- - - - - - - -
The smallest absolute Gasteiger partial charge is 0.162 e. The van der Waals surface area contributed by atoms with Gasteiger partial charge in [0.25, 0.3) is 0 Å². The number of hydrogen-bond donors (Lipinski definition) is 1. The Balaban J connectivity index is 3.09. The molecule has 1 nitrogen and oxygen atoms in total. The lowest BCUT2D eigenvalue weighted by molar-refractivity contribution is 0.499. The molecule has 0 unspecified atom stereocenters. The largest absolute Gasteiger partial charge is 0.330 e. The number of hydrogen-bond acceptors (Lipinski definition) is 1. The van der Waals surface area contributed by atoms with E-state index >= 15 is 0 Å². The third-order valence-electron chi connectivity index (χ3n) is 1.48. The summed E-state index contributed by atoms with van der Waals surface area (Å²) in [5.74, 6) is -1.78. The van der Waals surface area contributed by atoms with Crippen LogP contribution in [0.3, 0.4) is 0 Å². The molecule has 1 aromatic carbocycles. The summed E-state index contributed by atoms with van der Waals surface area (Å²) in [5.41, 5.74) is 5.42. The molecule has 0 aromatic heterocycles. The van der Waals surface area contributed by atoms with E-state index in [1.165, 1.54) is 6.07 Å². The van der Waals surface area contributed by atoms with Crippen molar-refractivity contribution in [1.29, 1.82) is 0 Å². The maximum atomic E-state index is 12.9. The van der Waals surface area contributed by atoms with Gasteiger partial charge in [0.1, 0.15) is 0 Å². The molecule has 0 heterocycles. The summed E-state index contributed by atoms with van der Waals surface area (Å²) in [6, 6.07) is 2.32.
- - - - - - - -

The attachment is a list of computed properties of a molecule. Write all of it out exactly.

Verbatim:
The smallest absolute Gasteiger partial charge is 0.162 e. The van der Waals surface area contributed by atoms with Gasteiger partial charge in [0.25, 0.3) is 0 Å². The number of hydrogen-bond donors (Lipinski definition) is 1. The Balaban J connectivity index is 3.09. The molecule has 1 nitrogen and oxygen atoms in total. The lowest BCUT2D eigenvalue weighted by molar-refractivity contribution is 0.499. The molecule has 0 unspecified atom stereocenters. The largest absolute Gasteiger partial charge is 0.330 e. The number of hydrogen-bond acceptors (Lipinski definition) is 1. The van der Waals surface area contributed by atoms with E-state index >= 15 is 0 Å². The third-order valence-electron chi connectivity index (χ3n) is 1.48. The summed E-state index contributed by atoms with van der Waals surface area (Å²) in [5.74, 6) is -1.78. The van der Waals surface area contributed by atoms with Crippen LogP contribution in [0.3, 0.4) is 0 Å². The molecule has 1 aromatic carbocycles. The summed E-state index contributed by atoms with van der Waals surface area (Å²) in [5.41, 5.74) is 5.42. The molecule has 0 aromatic heterocycles. The van der Waals surface area contributed by atoms with E-state index in [1.165, 1.54) is 6.07 Å². The van der Waals surface area contributed by atoms with Crippen molar-refractivity contribution in [1.29, 1.82) is 0 Å². The maximum atomic E-state index is 12.9. The van der Waals surface area contributed by atoms with Gasteiger partial charge in [0.1, 0.15) is 0 Å². The molecule has 0 heterocycles. The summed E-state index contributed by atoms with van der Waals surface area (Å²) in [6, 6.07) is 2.32.